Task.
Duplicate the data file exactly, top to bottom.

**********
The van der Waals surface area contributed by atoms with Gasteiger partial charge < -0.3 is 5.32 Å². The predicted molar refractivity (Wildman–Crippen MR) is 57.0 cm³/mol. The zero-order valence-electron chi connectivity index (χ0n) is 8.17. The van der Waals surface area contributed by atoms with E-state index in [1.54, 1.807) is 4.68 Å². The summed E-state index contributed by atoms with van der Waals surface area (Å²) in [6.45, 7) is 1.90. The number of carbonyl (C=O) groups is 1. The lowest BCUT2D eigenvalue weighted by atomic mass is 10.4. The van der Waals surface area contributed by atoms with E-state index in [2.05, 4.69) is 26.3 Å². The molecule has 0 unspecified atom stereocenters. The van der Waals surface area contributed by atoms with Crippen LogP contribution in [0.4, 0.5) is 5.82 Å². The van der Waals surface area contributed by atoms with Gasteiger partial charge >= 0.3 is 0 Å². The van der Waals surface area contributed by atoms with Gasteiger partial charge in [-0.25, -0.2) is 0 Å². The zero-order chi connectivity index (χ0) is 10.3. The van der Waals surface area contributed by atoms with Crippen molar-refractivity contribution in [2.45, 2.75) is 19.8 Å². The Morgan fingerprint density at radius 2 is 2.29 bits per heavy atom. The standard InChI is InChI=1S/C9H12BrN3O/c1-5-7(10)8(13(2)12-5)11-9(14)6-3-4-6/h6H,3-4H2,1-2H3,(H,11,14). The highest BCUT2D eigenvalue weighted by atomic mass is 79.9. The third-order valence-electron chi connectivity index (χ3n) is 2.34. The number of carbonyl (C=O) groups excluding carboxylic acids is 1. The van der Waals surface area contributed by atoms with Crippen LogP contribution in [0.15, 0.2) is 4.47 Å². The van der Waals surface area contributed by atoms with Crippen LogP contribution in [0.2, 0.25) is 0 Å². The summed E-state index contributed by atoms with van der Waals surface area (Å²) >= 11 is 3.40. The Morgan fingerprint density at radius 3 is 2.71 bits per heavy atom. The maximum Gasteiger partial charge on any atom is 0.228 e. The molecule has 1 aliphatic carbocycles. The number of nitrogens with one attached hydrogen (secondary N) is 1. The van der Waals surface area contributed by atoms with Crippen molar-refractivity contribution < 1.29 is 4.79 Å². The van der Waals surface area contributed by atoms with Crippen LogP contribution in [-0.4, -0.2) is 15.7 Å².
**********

The van der Waals surface area contributed by atoms with Gasteiger partial charge < -0.3 is 5.32 Å². The predicted molar refractivity (Wildman–Crippen MR) is 57.0 cm³/mol. The zero-order valence-electron chi connectivity index (χ0n) is 8.17. The van der Waals surface area contributed by atoms with E-state index in [1.54, 1.807) is 4.68 Å². The summed E-state index contributed by atoms with van der Waals surface area (Å²) in [6.45, 7) is 1.90. The number of carbonyl (C=O) groups is 1. The lowest BCUT2D eigenvalue weighted by atomic mass is 10.4. The van der Waals surface area contributed by atoms with E-state index in [2.05, 4.69) is 26.3 Å². The molecule has 0 unspecified atom stereocenters. The van der Waals surface area contributed by atoms with Crippen LogP contribution in [0.4, 0.5) is 5.82 Å². The van der Waals surface area contributed by atoms with Gasteiger partial charge >= 0.3 is 0 Å². The van der Waals surface area contributed by atoms with Gasteiger partial charge in [-0.25, -0.2) is 0 Å². The zero-order chi connectivity index (χ0) is 10.3. The van der Waals surface area contributed by atoms with Crippen molar-refractivity contribution in [2.45, 2.75) is 19.8 Å². The Morgan fingerprint density at radius 2 is 2.29 bits per heavy atom. The standard InChI is InChI=1S/C9H12BrN3O/c1-5-7(10)8(13(2)12-5)11-9(14)6-3-4-6/h6H,3-4H2,1-2H3,(H,11,14). The highest BCUT2D eigenvalue weighted by atomic mass is 79.9. The third-order valence-electron chi connectivity index (χ3n) is 2.34. The number of carbonyl (C=O) groups excluding carboxylic acids is 1. The van der Waals surface area contributed by atoms with Crippen LogP contribution in [0.15, 0.2) is 4.47 Å². The van der Waals surface area contributed by atoms with Crippen LogP contribution in [0.2, 0.25) is 0 Å². The summed E-state index contributed by atoms with van der Waals surface area (Å²) >= 11 is 3.40. The Morgan fingerprint density at radius 3 is 2.71 bits per heavy atom. The maximum Gasteiger partial charge on any atom is 0.228 e. The molecule has 1 aliphatic carbocycles. The number of nitrogens with one attached hydrogen (secondary N) is 1. The van der Waals surface area contributed by atoms with Crippen molar-refractivity contribution < 1.29 is 4.79 Å². The van der Waals surface area contributed by atoms with Crippen LogP contribution in [-0.4, -0.2) is 15.7 Å².